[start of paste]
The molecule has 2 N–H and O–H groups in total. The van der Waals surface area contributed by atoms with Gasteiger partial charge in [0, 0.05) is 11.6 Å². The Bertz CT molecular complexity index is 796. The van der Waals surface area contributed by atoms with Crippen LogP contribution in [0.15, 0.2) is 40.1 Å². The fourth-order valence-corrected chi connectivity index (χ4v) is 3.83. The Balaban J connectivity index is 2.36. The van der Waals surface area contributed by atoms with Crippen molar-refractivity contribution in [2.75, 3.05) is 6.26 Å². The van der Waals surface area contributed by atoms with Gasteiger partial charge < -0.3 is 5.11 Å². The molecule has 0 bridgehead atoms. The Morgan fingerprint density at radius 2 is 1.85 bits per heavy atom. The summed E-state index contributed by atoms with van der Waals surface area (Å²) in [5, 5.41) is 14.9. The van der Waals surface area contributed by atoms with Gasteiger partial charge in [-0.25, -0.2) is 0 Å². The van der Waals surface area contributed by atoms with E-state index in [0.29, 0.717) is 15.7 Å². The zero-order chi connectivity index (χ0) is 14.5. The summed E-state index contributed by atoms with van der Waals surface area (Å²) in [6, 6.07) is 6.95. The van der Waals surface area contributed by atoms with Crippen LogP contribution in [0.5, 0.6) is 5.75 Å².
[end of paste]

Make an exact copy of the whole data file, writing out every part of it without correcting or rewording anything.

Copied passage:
The molecule has 2 N–H and O–H groups in total. The van der Waals surface area contributed by atoms with Gasteiger partial charge in [0, 0.05) is 11.6 Å². The Bertz CT molecular complexity index is 796. The van der Waals surface area contributed by atoms with Crippen LogP contribution in [0.15, 0.2) is 40.1 Å². The fourth-order valence-corrected chi connectivity index (χ4v) is 3.83. The Balaban J connectivity index is 2.36. The van der Waals surface area contributed by atoms with Crippen molar-refractivity contribution in [2.75, 3.05) is 6.26 Å². The van der Waals surface area contributed by atoms with Gasteiger partial charge < -0.3 is 5.11 Å². The molecule has 0 bridgehead atoms. The Morgan fingerprint density at radius 2 is 1.85 bits per heavy atom. The summed E-state index contributed by atoms with van der Waals surface area (Å²) in [5, 5.41) is 14.9. The van der Waals surface area contributed by atoms with Gasteiger partial charge in [-0.25, -0.2) is 0 Å². The van der Waals surface area contributed by atoms with E-state index in [0.29, 0.717) is 15.7 Å². The zero-order chi connectivity index (χ0) is 14.5. The summed E-state index contributed by atoms with van der Waals surface area (Å²) in [6, 6.07) is 6.95. The van der Waals surface area contributed by atoms with Crippen LogP contribution in [0.5, 0.6) is 5.75 Å².